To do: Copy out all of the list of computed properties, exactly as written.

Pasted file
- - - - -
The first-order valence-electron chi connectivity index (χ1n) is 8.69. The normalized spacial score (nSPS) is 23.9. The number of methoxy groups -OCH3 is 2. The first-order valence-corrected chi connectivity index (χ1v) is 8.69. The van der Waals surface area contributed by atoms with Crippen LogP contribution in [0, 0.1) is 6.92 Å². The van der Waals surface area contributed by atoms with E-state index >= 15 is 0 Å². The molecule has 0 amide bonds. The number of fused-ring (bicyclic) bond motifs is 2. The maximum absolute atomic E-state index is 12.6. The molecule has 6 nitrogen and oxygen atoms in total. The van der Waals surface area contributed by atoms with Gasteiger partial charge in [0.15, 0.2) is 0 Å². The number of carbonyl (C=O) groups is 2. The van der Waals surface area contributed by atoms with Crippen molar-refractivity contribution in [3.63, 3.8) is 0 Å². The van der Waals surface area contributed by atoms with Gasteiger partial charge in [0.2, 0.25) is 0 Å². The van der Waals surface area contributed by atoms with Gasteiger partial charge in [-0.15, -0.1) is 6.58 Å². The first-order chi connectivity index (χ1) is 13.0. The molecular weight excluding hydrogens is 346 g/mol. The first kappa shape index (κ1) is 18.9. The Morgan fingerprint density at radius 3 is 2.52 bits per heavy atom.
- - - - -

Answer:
The first-order valence-electron chi connectivity index (χ1n) is 8.69. The normalized spacial score (nSPS) is 23.9. The number of methoxy groups -OCH3 is 2. The first-order valence-corrected chi connectivity index (χ1v) is 8.69. The van der Waals surface area contributed by atoms with Crippen LogP contribution in [0, 0.1) is 6.92 Å². The van der Waals surface area contributed by atoms with E-state index >= 15 is 0 Å². The molecule has 0 amide bonds. The number of fused-ring (bicyclic) bond motifs is 2. The maximum absolute atomic E-state index is 12.6. The molecule has 6 nitrogen and oxygen atoms in total. The van der Waals surface area contributed by atoms with Gasteiger partial charge in [0.15, 0.2) is 0 Å². The number of carbonyl (C=O) groups is 2. The van der Waals surface area contributed by atoms with Crippen molar-refractivity contribution in [3.63, 3.8) is 0 Å². The van der Waals surface area contributed by atoms with Gasteiger partial charge in [0.2, 0.25) is 0 Å². The van der Waals surface area contributed by atoms with Gasteiger partial charge in [-0.15, -0.1) is 6.58 Å². The first-order chi connectivity index (χ1) is 13.0. The molecular weight excluding hydrogens is 346 g/mol. The first kappa shape index (κ1) is 18.9. The Morgan fingerprint density at radius 3 is 2.52 bits per heavy atom.